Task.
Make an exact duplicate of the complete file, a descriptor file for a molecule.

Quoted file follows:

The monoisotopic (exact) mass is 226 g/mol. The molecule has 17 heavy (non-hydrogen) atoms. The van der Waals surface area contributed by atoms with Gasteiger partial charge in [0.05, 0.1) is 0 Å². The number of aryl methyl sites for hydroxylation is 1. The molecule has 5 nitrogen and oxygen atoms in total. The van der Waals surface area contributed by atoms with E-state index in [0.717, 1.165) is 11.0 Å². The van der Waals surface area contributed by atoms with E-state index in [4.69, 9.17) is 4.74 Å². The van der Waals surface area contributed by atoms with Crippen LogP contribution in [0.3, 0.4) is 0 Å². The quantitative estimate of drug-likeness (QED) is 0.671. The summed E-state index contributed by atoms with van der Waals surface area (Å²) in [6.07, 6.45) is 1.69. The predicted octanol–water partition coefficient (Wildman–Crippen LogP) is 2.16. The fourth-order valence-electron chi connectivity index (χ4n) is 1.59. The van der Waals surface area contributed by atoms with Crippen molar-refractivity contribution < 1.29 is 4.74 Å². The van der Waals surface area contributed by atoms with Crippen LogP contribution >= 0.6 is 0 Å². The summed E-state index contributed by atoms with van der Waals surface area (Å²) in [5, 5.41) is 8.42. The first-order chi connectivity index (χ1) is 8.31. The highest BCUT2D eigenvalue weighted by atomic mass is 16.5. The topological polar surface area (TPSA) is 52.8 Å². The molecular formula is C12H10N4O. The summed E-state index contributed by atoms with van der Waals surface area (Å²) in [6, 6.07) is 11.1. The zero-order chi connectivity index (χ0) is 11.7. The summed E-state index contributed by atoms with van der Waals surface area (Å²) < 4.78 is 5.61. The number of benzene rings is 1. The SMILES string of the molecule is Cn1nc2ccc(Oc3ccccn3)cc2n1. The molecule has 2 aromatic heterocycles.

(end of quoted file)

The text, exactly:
The monoisotopic (exact) mass is 226 g/mol. The molecule has 17 heavy (non-hydrogen) atoms. The van der Waals surface area contributed by atoms with Gasteiger partial charge in [0.05, 0.1) is 0 Å². The number of aryl methyl sites for hydroxylation is 1. The molecule has 5 nitrogen and oxygen atoms in total. The van der Waals surface area contributed by atoms with E-state index in [0.717, 1.165) is 11.0 Å². The van der Waals surface area contributed by atoms with E-state index in [4.69, 9.17) is 4.74 Å². The van der Waals surface area contributed by atoms with Crippen LogP contribution in [0.3, 0.4) is 0 Å². The quantitative estimate of drug-likeness (QED) is 0.671. The summed E-state index contributed by atoms with van der Waals surface area (Å²) in [6.07, 6.45) is 1.69. The predicted octanol–water partition coefficient (Wildman–Crippen LogP) is 2.16. The fourth-order valence-electron chi connectivity index (χ4n) is 1.59. The van der Waals surface area contributed by atoms with Crippen molar-refractivity contribution < 1.29 is 4.74 Å². The van der Waals surface area contributed by atoms with Crippen LogP contribution >= 0.6 is 0 Å². The summed E-state index contributed by atoms with van der Waals surface area (Å²) in [5, 5.41) is 8.42. The first-order chi connectivity index (χ1) is 8.31. The highest BCUT2D eigenvalue weighted by atomic mass is 16.5. The topological polar surface area (TPSA) is 52.8 Å². The molecular formula is C12H10N4O. The summed E-state index contributed by atoms with van der Waals surface area (Å²) in [6, 6.07) is 11.1. The zero-order chi connectivity index (χ0) is 11.7. The summed E-state index contributed by atoms with van der Waals surface area (Å²) < 4.78 is 5.61. The number of benzene rings is 1. The SMILES string of the molecule is Cn1nc2ccc(Oc3ccccn3)cc2n1. The molecule has 2 aromatic heterocycles.